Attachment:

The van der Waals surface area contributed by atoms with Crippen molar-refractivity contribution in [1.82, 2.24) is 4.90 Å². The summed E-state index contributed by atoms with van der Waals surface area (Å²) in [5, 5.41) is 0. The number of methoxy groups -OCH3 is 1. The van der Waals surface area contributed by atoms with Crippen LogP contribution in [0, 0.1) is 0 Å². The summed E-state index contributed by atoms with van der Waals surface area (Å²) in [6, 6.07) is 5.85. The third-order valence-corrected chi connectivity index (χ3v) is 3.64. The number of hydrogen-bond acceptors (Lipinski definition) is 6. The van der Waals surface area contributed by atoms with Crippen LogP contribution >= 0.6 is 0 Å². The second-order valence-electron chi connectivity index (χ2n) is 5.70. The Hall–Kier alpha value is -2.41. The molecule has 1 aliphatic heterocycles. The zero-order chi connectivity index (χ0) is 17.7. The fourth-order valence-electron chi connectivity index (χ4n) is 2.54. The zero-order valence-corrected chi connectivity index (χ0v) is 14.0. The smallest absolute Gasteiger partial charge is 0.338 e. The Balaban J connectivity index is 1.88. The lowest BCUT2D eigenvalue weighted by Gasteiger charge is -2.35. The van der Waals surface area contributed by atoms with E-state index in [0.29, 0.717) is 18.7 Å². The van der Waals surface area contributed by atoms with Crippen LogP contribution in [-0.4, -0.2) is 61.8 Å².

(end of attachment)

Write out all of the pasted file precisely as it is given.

The van der Waals surface area contributed by atoms with Crippen molar-refractivity contribution in [1.82, 2.24) is 4.90 Å². The summed E-state index contributed by atoms with van der Waals surface area (Å²) in [5, 5.41) is 0. The number of methoxy groups -OCH3 is 1. The van der Waals surface area contributed by atoms with Crippen LogP contribution in [0, 0.1) is 0 Å². The summed E-state index contributed by atoms with van der Waals surface area (Å²) in [6, 6.07) is 5.85. The third-order valence-corrected chi connectivity index (χ3v) is 3.64. The number of hydrogen-bond acceptors (Lipinski definition) is 6. The van der Waals surface area contributed by atoms with Crippen LogP contribution >= 0.6 is 0 Å². The second-order valence-electron chi connectivity index (χ2n) is 5.70. The Hall–Kier alpha value is -2.41. The molecule has 1 aliphatic heterocycles. The zero-order chi connectivity index (χ0) is 17.7. The fourth-order valence-electron chi connectivity index (χ4n) is 2.54. The zero-order valence-corrected chi connectivity index (χ0v) is 14.0. The smallest absolute Gasteiger partial charge is 0.338 e. The Balaban J connectivity index is 1.88. The lowest BCUT2D eigenvalue weighted by Gasteiger charge is -2.35. The van der Waals surface area contributed by atoms with E-state index in [0.29, 0.717) is 18.7 Å². The van der Waals surface area contributed by atoms with Crippen LogP contribution in [-0.4, -0.2) is 61.8 Å².